Paper 02 - one particular
Bob Dick (2001) Maslow revis(it)ed: Maslow's hierarchy of needs analyzed and reformulated. A discussion newspaper originally crafted in the 1980s, revised 1990, 1993. This kind of version 2001.
Maslow's hierarchy The nature of Maslow's pecking order From fact to reasoning Maslow's hierarchy as a taxonomy The acceptance of a macro-theory Internal/external dimension Conditional vs unconditional dimension The hierarchy explored additional The people versus events sizing Some further elements of similarity Two conflicting issues The general model two 5 a few 10 16 14 15 16 nineteen 20 twenty two 23
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Strong processes вЂ” papers
Fundamental almost all human being behaviour is usually an attempt to fulfill some human being need. An awareness of needs, of motives, therefore precedes an understanding of behaviour. In this document My spouse and i take one of the better known theories of human demands, that of Abraham Maslow (1970). I п¬Ѓrst subject that to a logical analysis that leads to some modification. Some of the ramifications of this will be then deemed. The п¬Ѓrst section brieп¬‚y describes the theory in its usual form.
Maslow postulates that under distinct conditions, diverse classes of needs go up to salience. The classes of requires are arranged hierarchically. The minimum unsatisп¬Ѓed level is the salient level: the exact level which orders our attention. But as soon as it becomes satisп¬Ѓed that ceases to get important. In the most common formulation the structure contains п¬Ѓve levels of demands. From top to lowest they are such as Figure 1: physiological, protection, belonging, worth, and self-actualisation. So in the event the physiological requirements are unsatisп¬Ѓed they are most crucial and attract most of someone's attention. But as they become satisп¬Ѓed they diminish into the qualifications. The next level, comprising the safety or security requirements, comes to the fore.
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self-actualisation esteem cultural security physiological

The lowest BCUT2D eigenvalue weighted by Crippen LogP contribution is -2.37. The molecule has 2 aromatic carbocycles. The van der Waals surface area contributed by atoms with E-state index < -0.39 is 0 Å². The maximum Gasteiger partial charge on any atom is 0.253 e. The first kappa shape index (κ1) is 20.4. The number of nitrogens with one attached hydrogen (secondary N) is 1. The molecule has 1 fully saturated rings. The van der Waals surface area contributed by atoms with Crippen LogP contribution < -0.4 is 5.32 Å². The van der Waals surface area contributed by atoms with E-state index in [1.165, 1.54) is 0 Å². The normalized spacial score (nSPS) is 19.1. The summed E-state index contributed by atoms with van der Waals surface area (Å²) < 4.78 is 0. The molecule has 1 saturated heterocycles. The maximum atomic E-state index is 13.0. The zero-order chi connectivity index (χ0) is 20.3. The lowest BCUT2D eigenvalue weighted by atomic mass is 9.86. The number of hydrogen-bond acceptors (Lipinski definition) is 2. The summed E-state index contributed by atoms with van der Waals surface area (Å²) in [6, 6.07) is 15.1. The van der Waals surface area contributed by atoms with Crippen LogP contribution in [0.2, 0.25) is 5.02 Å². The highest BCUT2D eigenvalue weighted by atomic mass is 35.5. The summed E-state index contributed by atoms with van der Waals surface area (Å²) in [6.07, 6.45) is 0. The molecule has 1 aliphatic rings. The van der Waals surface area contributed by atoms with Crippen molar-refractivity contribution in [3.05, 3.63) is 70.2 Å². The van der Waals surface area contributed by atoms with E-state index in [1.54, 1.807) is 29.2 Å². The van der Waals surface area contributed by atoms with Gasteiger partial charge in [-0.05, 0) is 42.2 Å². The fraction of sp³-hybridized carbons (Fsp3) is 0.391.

Fig. 1 Maslow's pecking order. The lower needs are most salient till satisfied, after which the next larger needs enter into play
The physiological level is usually deп¬Ѓned to cover such needs as those for food, garments and shield, and those connected with such bodily functions as sexual, elimination etc. A need for oxygen is definitely an instructive example. It is a need which can be most important when it is unsatisп¬Ѓed. We neglect it and take it for granted if it is not at risk. One of the impressive aspects of Maslow's theory is definitely the contradiction evident in its high and carrying on popularity, plus the almost complete absence of empirical support. Of several quite a few studies which have been conducted one or two provide a lot of measure of support. The remainder are either ambig or negative. Wahba and Bridwell (1976) summarise the research. They also recognize that the theory is " almost untestableвЂќ (p234). My spouse and i suspect that the popularity occurs for three reasons, which are likely to be affiliated to some extent. A primary reason may be the extensive gap which usually exists among experimental and practical mindset. Therefore many of the people who utilize the theory will not be in the habit of reading the experimental literature. Certainly, many of them might well regard it as unimportant to many areas of the functional world.
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Solid processes вЂ” papers
The second possible purpose is that the theory is without effort satisfying. This accords with people's experience that physical needs will be pressing when not met, nevertheless otherwise practically completely ignored. A third explanation may be found in the practical implications that can be drawn from the theory, and which again contract with experience. As people be mature (in the work power, for example) they do generally switch their attention by physiological to security needs, and then in turn to sociable and confidence needs. In the face of such an mind-boggling body of disconп¬Ѓrming data, however , one could by...
Sources: Adorno, Theodor W., Frenkel-Brunswik, Else, Levinson, Daniel M., and Sanford, Nevitt (1950) The authoritarian personality. New york city: Harper and Row. Alderfer, Clayton S. (1972) Living, relatedness and growth. Nyc: Free Press.